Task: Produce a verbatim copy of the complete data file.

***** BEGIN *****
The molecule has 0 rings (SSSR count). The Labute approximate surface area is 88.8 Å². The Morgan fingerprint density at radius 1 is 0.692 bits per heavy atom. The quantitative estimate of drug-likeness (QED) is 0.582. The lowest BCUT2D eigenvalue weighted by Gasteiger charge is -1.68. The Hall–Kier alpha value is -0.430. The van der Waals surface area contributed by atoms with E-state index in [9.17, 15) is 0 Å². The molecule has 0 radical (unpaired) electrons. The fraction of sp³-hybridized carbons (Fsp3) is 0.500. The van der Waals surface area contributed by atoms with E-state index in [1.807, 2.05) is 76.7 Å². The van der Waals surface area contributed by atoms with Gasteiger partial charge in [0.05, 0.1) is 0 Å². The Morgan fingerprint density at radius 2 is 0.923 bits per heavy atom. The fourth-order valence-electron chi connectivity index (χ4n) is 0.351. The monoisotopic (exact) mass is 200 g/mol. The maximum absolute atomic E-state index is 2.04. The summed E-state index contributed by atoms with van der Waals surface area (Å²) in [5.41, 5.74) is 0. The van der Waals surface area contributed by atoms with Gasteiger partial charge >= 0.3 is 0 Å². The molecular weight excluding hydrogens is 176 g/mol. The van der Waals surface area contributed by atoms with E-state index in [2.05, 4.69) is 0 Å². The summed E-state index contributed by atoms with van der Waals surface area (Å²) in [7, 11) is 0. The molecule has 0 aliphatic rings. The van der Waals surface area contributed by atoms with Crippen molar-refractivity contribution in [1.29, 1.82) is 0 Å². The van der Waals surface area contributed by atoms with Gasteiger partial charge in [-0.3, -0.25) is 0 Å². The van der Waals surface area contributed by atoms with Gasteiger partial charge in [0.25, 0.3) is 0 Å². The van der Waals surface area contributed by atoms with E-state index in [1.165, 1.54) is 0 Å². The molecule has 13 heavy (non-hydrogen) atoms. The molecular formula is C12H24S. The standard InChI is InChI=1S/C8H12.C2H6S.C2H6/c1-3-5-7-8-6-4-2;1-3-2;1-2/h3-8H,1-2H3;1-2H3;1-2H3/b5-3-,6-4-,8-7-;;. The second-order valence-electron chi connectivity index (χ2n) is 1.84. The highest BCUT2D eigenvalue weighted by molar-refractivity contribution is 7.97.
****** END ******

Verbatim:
The molecule has 0 rings (SSSR count). The Labute approximate surface area is 88.8 Å². The Morgan fingerprint density at radius 1 is 0.692 bits per heavy atom. The quantitative estimate of drug-likeness (QED) is 0.582. The lowest BCUT2D eigenvalue weighted by Gasteiger charge is -1.68. The Hall–Kier alpha value is -0.430. The van der Waals surface area contributed by atoms with E-state index in [9.17, 15) is 0 Å². The molecule has 0 radical (unpaired) electrons. The fraction of sp³-hybridized carbons (Fsp3) is 0.500. The van der Waals surface area contributed by atoms with E-state index in [1.807, 2.05) is 76.7 Å². The van der Waals surface area contributed by atoms with Gasteiger partial charge in [0.05, 0.1) is 0 Å². The Morgan fingerprint density at radius 2 is 0.923 bits per heavy atom. The fourth-order valence-electron chi connectivity index (χ4n) is 0.351. The monoisotopic (exact) mass is 200 g/mol. The maximum absolute atomic E-state index is 2.04. The summed E-state index contributed by atoms with van der Waals surface area (Å²) in [5.41, 5.74) is 0. The van der Waals surface area contributed by atoms with Gasteiger partial charge >= 0.3 is 0 Å². The molecular weight excluding hydrogens is 176 g/mol. The van der Waals surface area contributed by atoms with E-state index in [2.05, 4.69) is 0 Å². The summed E-state index contributed by atoms with van der Waals surface area (Å²) in [7, 11) is 0. The molecule has 0 aliphatic rings. The van der Waals surface area contributed by atoms with Crippen molar-refractivity contribution in [1.29, 1.82) is 0 Å². The van der Waals surface area contributed by atoms with Gasteiger partial charge in [-0.3, -0.25) is 0 Å². The van der Waals surface area contributed by atoms with Gasteiger partial charge in [0.25, 0.3) is 0 Å². The van der Waals surface area contributed by atoms with E-state index in [1.165, 1.54) is 0 Å². The molecule has 13 heavy (non-hydrogen) atoms. The molecular formula is C12H24S. The standard InChI is InChI=1S/C8H12.C2H6S.C2H6/c1-3-5-7-8-6-4-2;1-3-2;1-2/h3-8H,1-2H3;1-2H3;1-2H3/b5-3-,6-4-,8-7-;;. The second-order valence-electron chi connectivity index (χ2n) is 1.84. The highest BCUT2D eigenvalue weighted by molar-refractivity contribution is 7.97.